Manage your calendar from the Linux terminal with the konsolekalendar command

KDE is well-suited for terminal-based calendaring on Linux. The konsolekalendar command lets you view and manage an iCal calendar from the terminal.
41 readers like this.
Poll: Upcoming open source conferences

by Dafne Cholet. CC BY-SA 2.0.


I'm a KDE user, and for years I've been on a seemingly endless journey of discovery with the Plasma Desktop. If you were to ask me in public, I'd probably claim to know everything there is to know about the desktop I use every day of my life. But in truth, I've actually only just scratched the surface. It seems every day I learn a new KDE trick that either makes my life easier or just more fun, and my latest discovery is the konsolekalendar command, which lets you view and manage an iCal calendar from the terminal.


The Akonadi project is a low-level KDE Framework that helps the Plasma Desktop keep track of all the Personal Information Manager (PIM) data. It's mostly for developers and includes lots of libraries that allow a programmer to create applications through which you can access your contacts, notes, emails, calendar, and so on. Some terminal commands are included in Akonadi, such as akonadictl to start and stop the Akonadi service, but they're mostly for troubleshooting. However, konsolekalendar is a user-facing command that provides you full access to all the data in the Kontact suite, including KMail, Notes, and the Calendar.

If you're running KDE's Plasma Desktop, then you already have the Kontact suite installed.

You also already have Akonadi and its tools installed, so everything you need for terminal-based calendaring is in place!

View your calendar from the terminal

You can host your own iCal calendaring service thanks to projects like NextCloud and Radicale, or you may already have an iCal account with popular providers (for instance, Google). When you use Kontact for calendaring, you subscribe to a calendar object (a "collection" in Akonadi's terminology). When you make updates to your local calendar, the changes get sent back to your iCal server to synchronize your calendar server and client.

Whether or not you've used the calendaring part of Kontact yet, you have some default calendar objects in Kontact. You have one called Personal Calendar and Birthdays & Anniversaries.

Here's how to display the current day's calendar (Personal Calendar by default):

$ konsolekalendar
Date:   Saturday, January 15, 2022
        10:00 AM - 11:00 AM
Summary: Covid booster shot
UID: 8d8a1e38-c88c-4d84-99e5-23...
Date:   Saturday, January 15, 2022
        12:00 PM - 01:00 PM
Summary: Lunch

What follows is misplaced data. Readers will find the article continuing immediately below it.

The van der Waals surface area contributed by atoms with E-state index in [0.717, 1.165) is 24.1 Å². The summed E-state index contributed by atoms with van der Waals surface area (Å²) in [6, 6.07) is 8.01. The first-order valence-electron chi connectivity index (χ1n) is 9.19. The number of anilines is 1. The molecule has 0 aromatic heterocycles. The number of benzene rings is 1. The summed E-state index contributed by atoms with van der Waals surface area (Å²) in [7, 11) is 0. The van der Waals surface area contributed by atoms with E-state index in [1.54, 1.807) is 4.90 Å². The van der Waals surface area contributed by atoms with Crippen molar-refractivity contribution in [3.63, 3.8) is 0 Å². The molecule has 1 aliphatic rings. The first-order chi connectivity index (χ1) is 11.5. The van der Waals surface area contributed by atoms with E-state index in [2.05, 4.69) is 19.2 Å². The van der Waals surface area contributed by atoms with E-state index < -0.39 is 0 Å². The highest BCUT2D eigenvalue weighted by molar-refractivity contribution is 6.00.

UID: 7aa89a...
Date:   Saturday, January 15, 2022
        01:00 PM - 04:45 PM
Summary: Afternoon coding
UID: 9cde38b...
Date:   Saturday, January 15, 2022
        06:00 PM - 10:00 PM
Summary: Planescape game
UID: c73f7e98-722f-48a2-8006-66...

Add an event

To see all calendars you've subscribed to, use the --list-calendars option:

$ konsolekalendar --list-calendars
3  - (Read only) Birthdays & Anniversaries
11 - Personal Calendar
60 - (Read only) Open Invitations
61 - (Read only) Declined Invitations
66 - Dnd
67 - Work
68 - Museum

The numbers on the left are calendar IDs. To add an event to a specific calendar, use the --calendar option, followed by the calendar ID:

$ konsolekalendar --add --calendar 66 \
--date 2022-01-16 \
--time 20:00 --end-time 23:59 \
--summary "Another game" \
--description "Remember to bring dice" \
Success: "Another game" inserted

Delete an event

You can also remove events. Each event has a unique ID (UID), provided at the bottom of each event listing:

$ konsolekalendar --list
Date:   Saturday, January 15, 2022
        06:00 PM - 10:00 PM
Summary: Planescape game
UID: c73f7e98-722f-48a2-8006-66aa8ddcf789

To delete an event, use the --delete option along with the --uid option:

$ konsolekalendar --delete \
--uid c73f7e98-722f-48a2-8006-66aa8ddcf789

Akonadi in the terminal

Everything you do with konsolekalendar is immediately performed in Akonadi and is reflected just as quickly in Kontact itself. Using one doesn't mean you have to give up the other. Thanks to their shared Akonadi backend, the two view and edit the same data. The konsolekalendar command is a work in progress. Future plans include integration with the Notes and Journal parts of Kontact, and there are many more options available than this article covered. If you're using the KDE desktop, try konsolekalendar and experience a PIM for your terminal!

Seth Kenlon
Seth Kenlon is a UNIX geek, free culture advocate, independent multimedia artist, and D&D nerd. He has worked in the film and computing industry, often at the same time.


Wow, this is really cool!

Thanks for sharing, Seth!

Creative Commons LicenseThis work is licensed under a Creative Commons Attribution-Share Alike 4.0 International License.